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Redirecting Standard Output to a CEdit Control

Thursday Mar 4th 1999 by Matt Brunk

Redirecting Standard Output to a CEdit Control

Environment: The demo was built with Microsoft Developer Studio 97 (Visual C++ 5.0) and has been tested with Windows 95, Windows 98 and Windows NT 4.0.

Applications sometimes need to create a child process whose output may, by default, be written to a console window. Running a batch file is a good example of this. In many cases the console window goes away as soon as the child process exits. At times it would be useful if there was a way to redirect the output of the child process to a CEdit control.

A good example of the desired behavior is the output generated by tools executed from the Tools menu of DevStudio. A tool's output is written to the Output window, and the user can copy and clear text from this window. Moreover, the output from the tool is displayed as it is being written, instead of all at once when the tool exits.

It would be nice if Microsoft had provided an example of how to do this, but such is not the case. The only example that I could find in the Online Documentation is the one titled "Creating a Child Process with Redirected Input and Output". This example shows how to create a child process and redirect its standard output to an anonymous pipe. The parent process writes and then reads to the pipe, while the child process reads and then writes to the pipe, and that's it. This example falls short of demonstrating how to use a loop to read data from a pipe whenever data is available, and to exit the loop when the child process has exited.

I spent a good amount of time searching newsgroups and web sites for examples but never found any that worked to my liking. Then I came across a post to the microsoft.public.vc.mfc newsgroup, submitted by Dima Shamroni, that provides the essential code. I have used this code as a basis for the following class, CRedirect.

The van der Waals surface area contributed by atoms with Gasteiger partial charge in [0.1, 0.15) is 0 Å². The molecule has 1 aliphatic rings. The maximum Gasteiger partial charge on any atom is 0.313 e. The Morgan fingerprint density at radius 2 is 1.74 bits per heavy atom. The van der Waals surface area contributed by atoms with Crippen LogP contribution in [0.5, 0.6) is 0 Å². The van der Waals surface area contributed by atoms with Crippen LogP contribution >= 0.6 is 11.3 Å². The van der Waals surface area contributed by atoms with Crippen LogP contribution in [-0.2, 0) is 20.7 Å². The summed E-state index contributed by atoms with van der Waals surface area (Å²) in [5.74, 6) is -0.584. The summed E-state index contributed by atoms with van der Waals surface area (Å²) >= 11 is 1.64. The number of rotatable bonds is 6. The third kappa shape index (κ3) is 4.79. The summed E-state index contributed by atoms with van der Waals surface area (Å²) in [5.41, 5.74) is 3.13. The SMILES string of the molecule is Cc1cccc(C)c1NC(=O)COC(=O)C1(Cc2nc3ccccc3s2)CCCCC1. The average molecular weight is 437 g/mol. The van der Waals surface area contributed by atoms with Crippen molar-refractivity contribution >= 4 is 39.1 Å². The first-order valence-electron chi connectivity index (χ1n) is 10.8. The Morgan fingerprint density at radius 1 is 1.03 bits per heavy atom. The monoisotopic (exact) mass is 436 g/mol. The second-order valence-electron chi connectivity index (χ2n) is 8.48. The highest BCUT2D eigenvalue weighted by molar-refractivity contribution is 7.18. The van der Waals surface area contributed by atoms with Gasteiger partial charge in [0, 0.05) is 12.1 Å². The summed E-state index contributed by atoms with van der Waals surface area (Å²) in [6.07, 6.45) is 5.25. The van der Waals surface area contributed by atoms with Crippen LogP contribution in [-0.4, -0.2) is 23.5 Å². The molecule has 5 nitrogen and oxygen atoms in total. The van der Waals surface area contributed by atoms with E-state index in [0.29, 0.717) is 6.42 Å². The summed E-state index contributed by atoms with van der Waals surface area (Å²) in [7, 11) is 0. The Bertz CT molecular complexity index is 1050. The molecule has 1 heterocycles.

The class CRedirect creates a child process and redirects its standard output and standard error to a CEdit control. Both the command line for the process and the CEdit control are specified by the caller.

Using the class is simple, as shown in the following:


CRedirect Redirect("C:\\Temp\\sample.bat", m_Edit);
Redirect.Run();
A fancier way of using this class is to dynamically allocate an object of CRedirect and provide a Stop button that allows you to terminate the child process, as shown in the following (an abbreviated version of what's used in the demo):

CRedirectDemoDlg::OnButtonRun()
{
 m_pRedirect = new CRedirect("C:\\Temp\\sample.bat", m_Edit);
 m_pRedirect->Run();
 delete m_pRedirect;
 m_pRedirect = 0;
}

CRedirectDemoDlg::OnButtonStop()
{
 if ( m_pRedirect )
 {
  m_pRedirect->Stop();
 }
The CRedirect::Run() method blocks the caller. However, windows still receive messages because within the CRedirect::Run() method there is a loop that both reads data from a pipe and calls the method listed below to process window messages.

CRedirect::PeekAndPump()
{
 MSG Msg;
 while ( ::PeekMessage(&Msg, NULL, 0, 0, PM_NOREMOVE) )
 {
  (void)AfxGetApp()->PumpMessage();
 }
}

Download demo project - 23 KB

Download source - 4 KB

Date Last Updated: March 4, 1999

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